October 5, 2012 |
A man who built his career on testosterone, who spent years pumping iron and staring at himself in mirrors, who thrived in the egocentric troika of sports, Hollywood and politics is probably not a good candidate for faithful husband. Maria Shriver had to have known that when she married Arnold Schwarzenegger. Arnold and men like him are supreme narcissists. Sure, they are charming, dynamic, seductive, even magnetic, but the world beyond their own minds and bodies is an abstraction.
May 6, 2012 |
The Passage of Power The Years of Lyndon Johnson Robert Caro Alfred A. Knopf: 736 pp., $35 "The Passage of Power," the fourth volume in Robert Caro's epic biography of Lyndon Baines Johnson, encompasses the period of LBJ's deepest humiliation and his greatest accomplishment. It is a searing account of ambition derailed by personal demons in Johnson's unsuccessful bid for the 1960 Democratic presidential nomination. It is a painful depiction of "greatness comically humbled" when Johnson gave up his unbridled authority as Senate majority leader to becomeJohn F. Kennedy's disdained vice president.
CALIFORNIA | LOCAL
March 4, 2012 |
Stan Stearns, 76, who took the iconic photograph of John F. KennedyJr. saluting his father's coffin during the slain president's 1963 funeral, died Friday of cancer at a hospice in Harwood, Md., said his son Jay. As a photographer for United Press International, Stearns was assigned to cover John F. Kennedy's funeral on Nov. 25, 1963. He was standing outside a Washington cathedral with about 70 photographers when he saw Jacqueline Kennedy lean down to whisper to her son, who turned 3 that day. The boy then stepped forward as the flag-draped coffin rolled by. "His hand went up, it went down; one exposure, that's all I got," Stearns told the Baltimore Sun in 1999.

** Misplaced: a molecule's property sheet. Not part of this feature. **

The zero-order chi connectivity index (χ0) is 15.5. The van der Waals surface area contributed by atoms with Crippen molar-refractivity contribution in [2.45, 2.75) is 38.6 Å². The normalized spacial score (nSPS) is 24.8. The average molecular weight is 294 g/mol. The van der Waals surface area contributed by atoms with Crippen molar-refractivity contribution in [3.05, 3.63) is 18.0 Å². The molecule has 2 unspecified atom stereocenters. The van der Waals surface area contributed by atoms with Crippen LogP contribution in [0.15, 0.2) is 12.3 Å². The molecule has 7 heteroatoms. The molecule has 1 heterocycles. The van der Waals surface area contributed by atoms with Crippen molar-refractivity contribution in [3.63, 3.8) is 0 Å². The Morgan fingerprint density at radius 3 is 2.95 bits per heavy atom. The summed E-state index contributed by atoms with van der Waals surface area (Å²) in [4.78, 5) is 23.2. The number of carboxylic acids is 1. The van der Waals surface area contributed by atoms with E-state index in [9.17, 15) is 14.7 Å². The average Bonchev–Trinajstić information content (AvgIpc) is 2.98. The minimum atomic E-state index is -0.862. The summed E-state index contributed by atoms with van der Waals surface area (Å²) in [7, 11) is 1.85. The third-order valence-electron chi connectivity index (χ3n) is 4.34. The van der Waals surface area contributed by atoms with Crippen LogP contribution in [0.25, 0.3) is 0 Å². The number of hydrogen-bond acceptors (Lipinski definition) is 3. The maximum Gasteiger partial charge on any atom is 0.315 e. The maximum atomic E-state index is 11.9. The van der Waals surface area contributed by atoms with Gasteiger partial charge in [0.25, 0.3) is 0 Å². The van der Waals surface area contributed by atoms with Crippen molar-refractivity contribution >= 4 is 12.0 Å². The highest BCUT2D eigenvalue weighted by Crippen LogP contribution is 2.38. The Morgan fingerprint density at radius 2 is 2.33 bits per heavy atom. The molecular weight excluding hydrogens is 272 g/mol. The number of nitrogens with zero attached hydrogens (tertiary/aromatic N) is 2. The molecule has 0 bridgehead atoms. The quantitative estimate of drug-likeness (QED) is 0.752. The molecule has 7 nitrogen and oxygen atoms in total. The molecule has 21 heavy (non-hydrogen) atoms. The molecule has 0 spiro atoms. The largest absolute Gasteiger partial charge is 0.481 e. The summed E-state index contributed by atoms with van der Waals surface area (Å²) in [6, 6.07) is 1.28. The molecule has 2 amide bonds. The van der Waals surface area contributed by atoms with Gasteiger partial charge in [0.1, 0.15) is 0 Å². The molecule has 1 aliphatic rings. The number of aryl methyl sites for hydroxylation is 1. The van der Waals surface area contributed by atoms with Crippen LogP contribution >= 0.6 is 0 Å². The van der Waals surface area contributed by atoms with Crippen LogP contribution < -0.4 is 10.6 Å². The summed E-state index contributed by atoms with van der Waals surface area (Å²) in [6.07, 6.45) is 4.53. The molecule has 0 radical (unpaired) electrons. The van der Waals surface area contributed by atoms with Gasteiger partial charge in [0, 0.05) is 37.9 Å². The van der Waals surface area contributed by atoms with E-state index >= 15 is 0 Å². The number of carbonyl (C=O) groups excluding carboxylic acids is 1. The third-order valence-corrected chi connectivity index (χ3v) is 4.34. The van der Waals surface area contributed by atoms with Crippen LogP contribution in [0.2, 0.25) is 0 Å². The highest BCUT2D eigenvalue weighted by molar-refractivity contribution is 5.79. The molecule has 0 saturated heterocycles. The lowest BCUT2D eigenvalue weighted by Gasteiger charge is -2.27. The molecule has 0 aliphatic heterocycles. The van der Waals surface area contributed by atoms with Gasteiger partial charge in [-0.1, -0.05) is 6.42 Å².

November 20, 2011 |
11/22/63 A Novel Stephen King Scribner: 849 pp., $35 Stephen King opens his novel "11/22/63" - billed as an alternate universe reimagining of the John F. Kennedy assassination - with an epigraph from Norman Mailer's "Oswald's Tale. " "It is virtually not assimilable to our reason that a small lonely man felled a giant in the midst of his limousines, his legions, his throng, and his security," Mailer writes. "If such a non-entity destroyed the leader of the most powerful nation on earth, then a world of disproportion engulfs us, and we live in a universe that is absurd.